We asked D.A. to curate a Spotify playlist featuring the songs she plays while writing, reading or just songs she’s been playing a lot recently and she selected 40 songs featuring PJ Morton, Whitney Houston, Khalid and Lizzo.

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Masego - “I Do Everything!”

This is the epitome of “I’m feeling myself” in the smoothest jazz/trap way. Masego is undeniably one of the best musicians of this generation. This song resonates with me so much because it reminds me that it’s okay to brag about yourself sometimes. I am a woman who writes, teaches, draws, does graphics, sings, etc. There are times I dull my light, so others won’t feel uncomfortable. But this song is a slap in the face to all that. Masego is letting the world know ‘yes, I do all these things and I am daggone good at it too!’
 

The Recording Collective -  “Reckless Love”

I’ve always been into well-written songs. This song supplies the perfect imagery and symbolism of how I feel God’s love is for me. No matter how I am feeling, it’ll make me feel like I’m being embraced by a hundred hugs. My relationship with God has always been a focal point for me, so this song is an anthem and thanks and adoration for His love for me that is overwhelming and never-ending.
 

Jordin Sparks & Elijah Blake - “Real Love”

First and foremost, this pairing is a dream in and of itself! One word I would use to describe myself is a lover. I love LOVE! This is a feel-good song that has been on repeat honestly. Being madly in love with someone who feels the same about you is something that many have tried to explain, but words don’t even come close (but this is a pretty good job).
 

Jazmine Sullivan - “Masterpiece (Mona Lisa)”

Jazmine Sullivan’s voice is the melody of my soul. The lyrics speak to a vulnerable place in me.  There are times I don’t feel good enough or that I’m not pretty or whatever, this song reminds me that, contrary to what I may feel, that’s all a lie. I am a work of art. Sometimes you must remind yourself of who you really are! I am a masterpiece; Mona Lisa has nothing on me!
 

Listen to the playlist below or simply click the link.


D.A. Alston is the author of THE UNLIKELY TALE OF THE ROYAL ELITE SQUAD.

[PLAYLIST] Songs For People Who Smoke in the Shower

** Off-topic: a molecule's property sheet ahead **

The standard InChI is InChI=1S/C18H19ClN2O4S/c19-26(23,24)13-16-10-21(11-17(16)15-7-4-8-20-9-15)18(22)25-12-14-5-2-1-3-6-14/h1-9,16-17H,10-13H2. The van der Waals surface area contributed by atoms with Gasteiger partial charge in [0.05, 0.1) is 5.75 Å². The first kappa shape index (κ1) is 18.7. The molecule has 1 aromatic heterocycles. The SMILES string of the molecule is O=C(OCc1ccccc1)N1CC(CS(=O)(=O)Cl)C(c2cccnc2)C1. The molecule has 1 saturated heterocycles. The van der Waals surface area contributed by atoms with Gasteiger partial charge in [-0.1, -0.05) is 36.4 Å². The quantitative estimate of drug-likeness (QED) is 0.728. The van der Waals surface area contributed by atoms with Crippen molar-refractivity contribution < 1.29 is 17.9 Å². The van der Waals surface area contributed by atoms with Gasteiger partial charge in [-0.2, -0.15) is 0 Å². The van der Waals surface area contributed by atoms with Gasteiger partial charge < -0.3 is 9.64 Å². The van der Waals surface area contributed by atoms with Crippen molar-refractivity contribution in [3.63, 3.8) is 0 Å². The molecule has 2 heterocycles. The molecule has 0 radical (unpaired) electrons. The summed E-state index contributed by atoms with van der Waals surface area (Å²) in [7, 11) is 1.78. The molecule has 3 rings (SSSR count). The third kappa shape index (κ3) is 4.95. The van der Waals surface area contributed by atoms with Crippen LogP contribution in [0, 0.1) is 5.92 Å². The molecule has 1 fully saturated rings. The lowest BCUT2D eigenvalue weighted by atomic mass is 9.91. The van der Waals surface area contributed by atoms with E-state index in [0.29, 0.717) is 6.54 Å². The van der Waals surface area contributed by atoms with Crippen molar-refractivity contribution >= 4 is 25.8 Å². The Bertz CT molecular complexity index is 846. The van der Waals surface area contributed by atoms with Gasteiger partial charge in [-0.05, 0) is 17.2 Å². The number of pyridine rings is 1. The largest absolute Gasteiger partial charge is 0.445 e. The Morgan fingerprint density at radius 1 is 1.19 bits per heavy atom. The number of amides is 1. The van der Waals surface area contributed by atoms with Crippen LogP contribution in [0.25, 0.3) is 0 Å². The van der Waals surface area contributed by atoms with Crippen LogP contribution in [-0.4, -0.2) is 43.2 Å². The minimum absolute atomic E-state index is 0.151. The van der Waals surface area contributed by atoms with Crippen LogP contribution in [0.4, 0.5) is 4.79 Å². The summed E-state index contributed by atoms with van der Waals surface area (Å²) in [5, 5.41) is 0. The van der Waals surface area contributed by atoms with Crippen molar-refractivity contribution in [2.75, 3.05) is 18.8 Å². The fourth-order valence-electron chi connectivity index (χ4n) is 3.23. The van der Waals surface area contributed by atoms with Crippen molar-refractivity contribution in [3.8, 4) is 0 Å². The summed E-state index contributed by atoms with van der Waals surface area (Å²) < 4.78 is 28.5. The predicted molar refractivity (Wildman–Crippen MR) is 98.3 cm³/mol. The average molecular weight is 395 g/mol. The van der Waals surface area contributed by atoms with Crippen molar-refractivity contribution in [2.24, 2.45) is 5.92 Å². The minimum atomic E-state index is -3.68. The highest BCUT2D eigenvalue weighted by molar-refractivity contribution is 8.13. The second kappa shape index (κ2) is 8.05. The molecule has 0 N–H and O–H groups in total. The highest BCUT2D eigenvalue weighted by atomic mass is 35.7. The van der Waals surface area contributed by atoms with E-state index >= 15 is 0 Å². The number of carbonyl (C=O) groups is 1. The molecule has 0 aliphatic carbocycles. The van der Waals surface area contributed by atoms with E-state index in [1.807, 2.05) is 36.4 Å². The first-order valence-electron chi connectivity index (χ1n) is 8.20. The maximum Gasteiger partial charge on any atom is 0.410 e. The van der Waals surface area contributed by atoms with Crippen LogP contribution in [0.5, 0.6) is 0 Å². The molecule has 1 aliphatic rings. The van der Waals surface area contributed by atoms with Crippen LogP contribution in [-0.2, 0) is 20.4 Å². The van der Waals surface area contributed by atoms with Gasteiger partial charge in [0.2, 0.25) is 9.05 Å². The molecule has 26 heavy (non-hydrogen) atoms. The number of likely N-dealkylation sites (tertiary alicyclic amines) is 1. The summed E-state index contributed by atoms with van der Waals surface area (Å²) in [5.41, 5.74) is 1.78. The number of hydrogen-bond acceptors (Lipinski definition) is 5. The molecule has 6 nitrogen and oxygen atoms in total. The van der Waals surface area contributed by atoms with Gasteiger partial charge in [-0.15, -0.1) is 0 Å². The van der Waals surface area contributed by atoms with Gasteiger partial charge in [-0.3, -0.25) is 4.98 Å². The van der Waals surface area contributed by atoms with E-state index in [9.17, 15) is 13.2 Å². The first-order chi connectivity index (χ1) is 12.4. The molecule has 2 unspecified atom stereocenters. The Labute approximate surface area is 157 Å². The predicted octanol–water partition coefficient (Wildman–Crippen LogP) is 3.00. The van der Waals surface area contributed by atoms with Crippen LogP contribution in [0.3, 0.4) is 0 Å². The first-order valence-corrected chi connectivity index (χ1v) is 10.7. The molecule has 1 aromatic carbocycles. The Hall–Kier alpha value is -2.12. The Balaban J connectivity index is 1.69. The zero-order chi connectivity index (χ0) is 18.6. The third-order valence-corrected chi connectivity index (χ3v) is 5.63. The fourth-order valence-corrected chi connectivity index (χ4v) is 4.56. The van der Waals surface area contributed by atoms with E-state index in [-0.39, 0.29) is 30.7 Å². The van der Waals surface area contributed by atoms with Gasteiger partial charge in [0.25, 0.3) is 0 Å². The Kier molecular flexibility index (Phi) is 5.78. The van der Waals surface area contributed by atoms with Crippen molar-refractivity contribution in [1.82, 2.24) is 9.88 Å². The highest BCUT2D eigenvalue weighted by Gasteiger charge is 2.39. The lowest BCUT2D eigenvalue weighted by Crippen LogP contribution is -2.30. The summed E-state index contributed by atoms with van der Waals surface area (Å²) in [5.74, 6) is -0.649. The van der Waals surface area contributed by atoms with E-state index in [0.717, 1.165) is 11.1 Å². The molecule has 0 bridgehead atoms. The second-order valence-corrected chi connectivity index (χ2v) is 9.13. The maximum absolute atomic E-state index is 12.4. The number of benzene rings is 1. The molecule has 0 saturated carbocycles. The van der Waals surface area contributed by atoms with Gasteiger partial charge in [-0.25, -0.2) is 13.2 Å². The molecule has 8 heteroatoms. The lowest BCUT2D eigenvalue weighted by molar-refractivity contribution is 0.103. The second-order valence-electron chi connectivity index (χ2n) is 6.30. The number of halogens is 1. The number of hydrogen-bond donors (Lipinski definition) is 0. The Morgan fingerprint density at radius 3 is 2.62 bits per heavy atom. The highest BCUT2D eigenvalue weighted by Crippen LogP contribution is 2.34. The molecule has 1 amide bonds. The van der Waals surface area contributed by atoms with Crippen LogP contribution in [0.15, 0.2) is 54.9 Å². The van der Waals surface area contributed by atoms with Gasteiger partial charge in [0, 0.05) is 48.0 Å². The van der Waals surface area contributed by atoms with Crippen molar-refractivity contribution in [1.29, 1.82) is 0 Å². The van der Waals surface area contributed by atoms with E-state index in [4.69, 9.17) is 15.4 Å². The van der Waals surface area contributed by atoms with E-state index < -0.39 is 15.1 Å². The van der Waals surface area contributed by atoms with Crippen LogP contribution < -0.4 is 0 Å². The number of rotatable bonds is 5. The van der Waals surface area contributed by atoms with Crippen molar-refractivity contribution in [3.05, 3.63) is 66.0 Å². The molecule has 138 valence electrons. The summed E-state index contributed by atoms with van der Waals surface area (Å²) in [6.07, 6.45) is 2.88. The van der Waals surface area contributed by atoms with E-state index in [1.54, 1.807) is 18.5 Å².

BY GREGORY HEDGEPETH

 

Songs For People Who Smoke in the Shower is a playlist I created because I like to play music when I smoke in the shower. I cut the lights low, turn the music up and let all the stress of the day melt away. All these songs have been played ad nauseam over the past year or so, and although theres no single cohesive theme among them, once you spark your lighter and let the music take you away, I think you’ll immediately get the vibe.

Songs For People Who Smoke Cover.png
 

Nipsey Hussle — “Blue Laces 2”

Even before he passed, I knew this would be the first song on the playlist because I’ve played it like a thousand times. This has always been my second favorite Nipsey joint (“4 in the Morning” still reigns supreme) and from the very beginning of the song, it just gets me in the right headspace. RIP Nip. 
 

Ari Lennox — “GOAT”

When I heard she was dropping her debut album, I had to double take, because I could’ve sworn she already had one - her 2016 EP ‘PHO’ still gets major play and “GOAT” is def my go to joint. “Shea Butter Baby” with J. Cole also goes hard and I hope it ends up being her breakthrough hit, because her music has been dope for a minute.
 

Freddie Gibbs — “Triple Threat”

Surprisingly, my daughter lights up whenever she hears this song, so every time I hear it, I automatically think of her. More than that though, I played this album more than anything last year, so I had to include it here.
 

Little Brother — “The Pressure”

I may be the last holdout for one more LB album, but the production on this (and pretty much every Little Brother track) is so incredible and always reminds me of being back in North Carolina. Not to mention, Phonte goes the fuck off on this joint.
 

OutKast — “SpottieOttieDopaliscious”